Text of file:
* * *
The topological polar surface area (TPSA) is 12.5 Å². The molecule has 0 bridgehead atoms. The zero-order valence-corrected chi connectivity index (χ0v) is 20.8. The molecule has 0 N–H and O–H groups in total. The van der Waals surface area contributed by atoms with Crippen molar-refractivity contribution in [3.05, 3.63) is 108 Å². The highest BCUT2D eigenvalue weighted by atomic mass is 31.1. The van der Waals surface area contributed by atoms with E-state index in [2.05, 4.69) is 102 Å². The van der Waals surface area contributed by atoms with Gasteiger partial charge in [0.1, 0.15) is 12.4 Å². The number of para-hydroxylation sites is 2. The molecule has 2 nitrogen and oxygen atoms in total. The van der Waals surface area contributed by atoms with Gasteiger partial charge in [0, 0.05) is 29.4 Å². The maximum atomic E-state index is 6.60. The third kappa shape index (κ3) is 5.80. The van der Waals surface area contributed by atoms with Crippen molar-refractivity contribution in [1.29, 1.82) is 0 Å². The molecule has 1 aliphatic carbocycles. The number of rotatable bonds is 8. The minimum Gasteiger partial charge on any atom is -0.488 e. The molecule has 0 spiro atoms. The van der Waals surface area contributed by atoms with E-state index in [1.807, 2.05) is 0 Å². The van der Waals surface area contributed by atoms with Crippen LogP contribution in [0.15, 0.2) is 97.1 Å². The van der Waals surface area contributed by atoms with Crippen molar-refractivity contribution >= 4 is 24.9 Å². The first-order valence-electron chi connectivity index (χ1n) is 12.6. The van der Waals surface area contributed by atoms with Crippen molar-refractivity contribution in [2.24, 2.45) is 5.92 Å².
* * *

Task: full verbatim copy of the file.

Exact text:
The topological polar surface area (TPSA) is 12.5 Å². The molecule has 0 bridgehead atoms. The zero-order valence-corrected chi connectivity index (χ0v) is 20.8. The molecule has 0 N–H and O–H groups in total. The van der Waals surface area contributed by atoms with Crippen molar-refractivity contribution in [3.05, 3.63) is 108 Å². The highest BCUT2D eigenvalue weighted by atomic mass is 31.1. The van der Waals surface area contributed by atoms with E-state index in [2.05, 4.69) is 102 Å². The van der Waals surface area contributed by atoms with Gasteiger partial charge in [0.1, 0.15) is 12.4 Å². The number of para-hydroxylation sites is 2. The molecule has 2 nitrogen and oxygen atoms in total. The van der Waals surface area contributed by atoms with Gasteiger partial charge in [0, 0.05) is 29.4 Å². The maximum atomic E-state index is 6.60. The third kappa shape index (κ3) is 5.80. The van der Waals surface area contributed by atoms with Crippen molar-refractivity contribution in [1.29, 1.82) is 0 Å². The molecule has 1 aliphatic carbocycles. The number of rotatable bonds is 8. The minimum Gasteiger partial charge on any atom is -0.488 e. The molecule has 0 spiro atoms. The van der Waals surface area contributed by atoms with E-state index in [1.807, 2.05) is 0 Å². The van der Waals surface area contributed by atoms with Crippen LogP contribution in [0.15, 0.2) is 97.1 Å². The van der Waals surface area contributed by atoms with Crippen molar-refractivity contribution >= 4 is 24.9 Å². The first-order valence-electron chi connectivity index (χ1n) is 12.6. The van der Waals surface area contributed by atoms with Crippen molar-refractivity contribution in [2.24, 2.45) is 5.92 Å².